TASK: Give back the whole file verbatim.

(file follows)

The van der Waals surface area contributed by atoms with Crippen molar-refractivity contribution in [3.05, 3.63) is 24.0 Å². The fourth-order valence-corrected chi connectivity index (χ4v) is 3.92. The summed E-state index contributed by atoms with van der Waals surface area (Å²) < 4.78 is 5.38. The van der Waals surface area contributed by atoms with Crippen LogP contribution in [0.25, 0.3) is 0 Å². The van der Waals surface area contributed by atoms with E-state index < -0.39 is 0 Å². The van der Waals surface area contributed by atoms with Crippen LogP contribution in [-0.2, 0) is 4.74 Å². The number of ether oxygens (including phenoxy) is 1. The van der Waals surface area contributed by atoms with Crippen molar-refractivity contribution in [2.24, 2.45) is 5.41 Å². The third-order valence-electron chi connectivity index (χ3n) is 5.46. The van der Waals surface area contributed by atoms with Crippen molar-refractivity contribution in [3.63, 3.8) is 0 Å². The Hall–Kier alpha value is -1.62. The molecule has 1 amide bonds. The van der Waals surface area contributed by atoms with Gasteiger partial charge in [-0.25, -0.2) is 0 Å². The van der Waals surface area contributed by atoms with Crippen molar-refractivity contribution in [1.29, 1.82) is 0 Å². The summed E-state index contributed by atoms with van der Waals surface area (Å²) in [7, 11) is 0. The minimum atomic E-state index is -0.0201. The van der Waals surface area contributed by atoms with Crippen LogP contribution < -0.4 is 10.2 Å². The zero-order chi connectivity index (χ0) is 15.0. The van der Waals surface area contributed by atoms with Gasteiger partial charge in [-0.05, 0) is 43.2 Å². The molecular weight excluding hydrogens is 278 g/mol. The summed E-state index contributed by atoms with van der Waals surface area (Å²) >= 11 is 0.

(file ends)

The van der Waals surface area contributed by atoms with Crippen molar-refractivity contribution in [3.05, 3.63) is 24.0 Å². The fourth-order valence-corrected chi connectivity index (χ4v) is 3.92. The summed E-state index contributed by atoms with van der Waals surface area (Å²) < 4.78 is 5.38. The van der Waals surface area contributed by atoms with Crippen LogP contribution in [0.25, 0.3) is 0 Å². The van der Waals surface area contributed by atoms with E-state index < -0.39 is 0 Å². The van der Waals surface area contributed by atoms with Crippen LogP contribution in [-0.2, 0) is 4.74 Å². The number of ether oxygens (including phenoxy) is 1. The van der Waals surface area contributed by atoms with Crippen molar-refractivity contribution in [2.24, 2.45) is 5.41 Å². The third-order valence-electron chi connectivity index (χ3n) is 5.46. The van der Waals surface area contributed by atoms with Crippen molar-refractivity contribution in [3.63, 3.8) is 0 Å². The Hall–Kier alpha value is -1.62. The molecule has 1 amide bonds. The van der Waals surface area contributed by atoms with Gasteiger partial charge in [-0.25, -0.2) is 0 Å². The van der Waals surface area contributed by atoms with Crippen molar-refractivity contribution in [1.29, 1.82) is 0 Å². The summed E-state index contributed by atoms with van der Waals surface area (Å²) in [7, 11) is 0. The minimum atomic E-state index is -0.0201. The van der Waals surface area contributed by atoms with Crippen LogP contribution < -0.4 is 10.2 Å². The zero-order chi connectivity index (χ0) is 15.0. The van der Waals surface area contributed by atoms with Gasteiger partial charge in [-0.05, 0) is 43.2 Å². The molecular weight excluding hydrogens is 278 g/mol. The summed E-state index contributed by atoms with van der Waals surface area (Å²) >= 11 is 0.